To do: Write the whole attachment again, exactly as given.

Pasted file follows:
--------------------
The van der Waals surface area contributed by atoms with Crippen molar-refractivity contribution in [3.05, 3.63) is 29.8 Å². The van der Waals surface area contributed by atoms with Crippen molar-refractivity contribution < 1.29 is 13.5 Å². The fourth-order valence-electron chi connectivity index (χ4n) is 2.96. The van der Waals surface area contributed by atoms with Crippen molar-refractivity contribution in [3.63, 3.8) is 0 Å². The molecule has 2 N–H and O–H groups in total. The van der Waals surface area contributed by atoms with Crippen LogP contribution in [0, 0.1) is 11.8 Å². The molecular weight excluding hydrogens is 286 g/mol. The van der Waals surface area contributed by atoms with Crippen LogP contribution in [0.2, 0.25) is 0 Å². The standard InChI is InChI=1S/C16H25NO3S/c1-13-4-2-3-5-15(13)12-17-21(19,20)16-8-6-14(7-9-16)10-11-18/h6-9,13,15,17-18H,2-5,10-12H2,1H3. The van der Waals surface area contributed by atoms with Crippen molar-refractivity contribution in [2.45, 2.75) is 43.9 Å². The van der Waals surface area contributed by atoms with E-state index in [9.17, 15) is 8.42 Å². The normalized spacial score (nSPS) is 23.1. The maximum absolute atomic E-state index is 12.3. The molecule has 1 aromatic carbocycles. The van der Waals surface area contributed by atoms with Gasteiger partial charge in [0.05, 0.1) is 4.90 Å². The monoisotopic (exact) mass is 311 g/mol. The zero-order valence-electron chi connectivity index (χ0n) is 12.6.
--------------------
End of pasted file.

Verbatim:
The van der Waals surface area contributed by atoms with Crippen molar-refractivity contribution in [3.05, 3.63) is 29.8 Å². The van der Waals surface area contributed by atoms with Crippen molar-refractivity contribution < 1.29 is 13.5 Å². The fourth-order valence-electron chi connectivity index (χ4n) is 2.96. The van der Waals surface area contributed by atoms with Crippen molar-refractivity contribution in [3.63, 3.8) is 0 Å². The molecule has 2 N–H and O–H groups in total. The van der Waals surface area contributed by atoms with Crippen LogP contribution in [0, 0.1) is 11.8 Å². The molecular weight excluding hydrogens is 286 g/mol. The van der Waals surface area contributed by atoms with Crippen LogP contribution in [0.2, 0.25) is 0 Å². The standard InChI is InChI=1S/C16H25NO3S/c1-13-4-2-3-5-15(13)12-17-21(19,20)16-8-6-14(7-9-16)10-11-18/h6-9,13,15,17-18H,2-5,10-12H2,1H3. The van der Waals surface area contributed by atoms with Crippen molar-refractivity contribution in [2.45, 2.75) is 43.9 Å². The van der Waals surface area contributed by atoms with E-state index in [9.17, 15) is 8.42 Å². The normalized spacial score (nSPS) is 23.1. The maximum absolute atomic E-state index is 12.3. The molecule has 1 aromatic carbocycles. The van der Waals surface area contributed by atoms with Gasteiger partial charge in [0.05, 0.1) is 4.90 Å². The monoisotopic (exact) mass is 311 g/mol. The zero-order valence-electron chi connectivity index (χ0n) is 12.6.